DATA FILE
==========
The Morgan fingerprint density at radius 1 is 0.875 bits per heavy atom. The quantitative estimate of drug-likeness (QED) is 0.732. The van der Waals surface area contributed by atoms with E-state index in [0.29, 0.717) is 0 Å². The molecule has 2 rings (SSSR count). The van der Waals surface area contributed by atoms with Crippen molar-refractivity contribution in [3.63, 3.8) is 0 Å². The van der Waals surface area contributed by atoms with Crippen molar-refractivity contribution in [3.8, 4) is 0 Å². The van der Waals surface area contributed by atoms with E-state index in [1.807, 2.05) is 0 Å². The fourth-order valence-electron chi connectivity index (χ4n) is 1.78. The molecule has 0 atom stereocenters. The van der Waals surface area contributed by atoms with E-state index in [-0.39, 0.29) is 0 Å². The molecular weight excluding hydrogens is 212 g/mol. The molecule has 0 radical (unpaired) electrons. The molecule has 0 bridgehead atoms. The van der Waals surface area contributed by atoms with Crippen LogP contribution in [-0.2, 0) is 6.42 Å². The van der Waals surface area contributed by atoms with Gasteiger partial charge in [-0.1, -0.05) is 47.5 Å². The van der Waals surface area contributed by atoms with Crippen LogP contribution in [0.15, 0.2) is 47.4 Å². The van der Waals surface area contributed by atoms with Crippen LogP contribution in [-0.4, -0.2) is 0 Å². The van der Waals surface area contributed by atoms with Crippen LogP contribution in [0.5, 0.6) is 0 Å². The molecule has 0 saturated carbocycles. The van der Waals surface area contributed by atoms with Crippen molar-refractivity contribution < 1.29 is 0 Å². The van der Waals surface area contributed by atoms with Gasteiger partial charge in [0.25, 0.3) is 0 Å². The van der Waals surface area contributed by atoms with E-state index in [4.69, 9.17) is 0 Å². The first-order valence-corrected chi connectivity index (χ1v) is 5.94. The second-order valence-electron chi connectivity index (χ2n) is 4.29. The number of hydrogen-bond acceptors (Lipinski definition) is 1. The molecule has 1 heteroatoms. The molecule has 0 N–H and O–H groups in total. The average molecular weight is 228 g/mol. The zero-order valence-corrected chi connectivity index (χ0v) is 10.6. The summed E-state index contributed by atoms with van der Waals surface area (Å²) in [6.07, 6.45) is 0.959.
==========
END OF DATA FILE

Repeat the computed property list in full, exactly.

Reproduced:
The Morgan fingerprint density at radius 1 is 0.875 bits per heavy atom. The quantitative estimate of drug-likeness (QED) is 0.732. The van der Waals surface area contributed by atoms with E-state index in [0.29, 0.717) is 0 Å². The molecule has 2 rings (SSSR count). The van der Waals surface area contributed by atoms with Crippen molar-refractivity contribution in [3.63, 3.8) is 0 Å². The van der Waals surface area contributed by atoms with Crippen molar-refractivity contribution in [3.8, 4) is 0 Å². The van der Waals surface area contributed by atoms with E-state index in [1.807, 2.05) is 0 Å². The fourth-order valence-electron chi connectivity index (χ4n) is 1.78. The molecule has 0 atom stereocenters. The van der Waals surface area contributed by atoms with E-state index in [-0.39, 0.29) is 0 Å². The molecular weight excluding hydrogens is 212 g/mol. The molecule has 0 radical (unpaired) electrons. The molecule has 0 bridgehead atoms. The van der Waals surface area contributed by atoms with Crippen LogP contribution in [-0.2, 0) is 6.42 Å². The van der Waals surface area contributed by atoms with Gasteiger partial charge in [-0.1, -0.05) is 47.5 Å². The van der Waals surface area contributed by atoms with Crippen LogP contribution in [0.15, 0.2) is 47.4 Å². The van der Waals surface area contributed by atoms with Crippen LogP contribution in [-0.4, -0.2) is 0 Å². The van der Waals surface area contributed by atoms with Crippen LogP contribution in [0.5, 0.6) is 0 Å². The molecule has 0 saturated carbocycles. The van der Waals surface area contributed by atoms with Crippen molar-refractivity contribution < 1.29 is 0 Å². The van der Waals surface area contributed by atoms with Gasteiger partial charge in [0.25, 0.3) is 0 Å². The van der Waals surface area contributed by atoms with E-state index in [4.69, 9.17) is 0 Å². The first-order valence-corrected chi connectivity index (χ1v) is 5.94. The second-order valence-electron chi connectivity index (χ2n) is 4.29. The number of hydrogen-bond acceptors (Lipinski definition) is 1. The molecule has 1 heteroatoms. The molecule has 0 N–H and O–H groups in total. The average molecular weight is 228 g/mol. The zero-order valence-corrected chi connectivity index (χ0v) is 10.6. The summed E-state index contributed by atoms with van der Waals surface area (Å²) in [6.07, 6.45) is 0.959.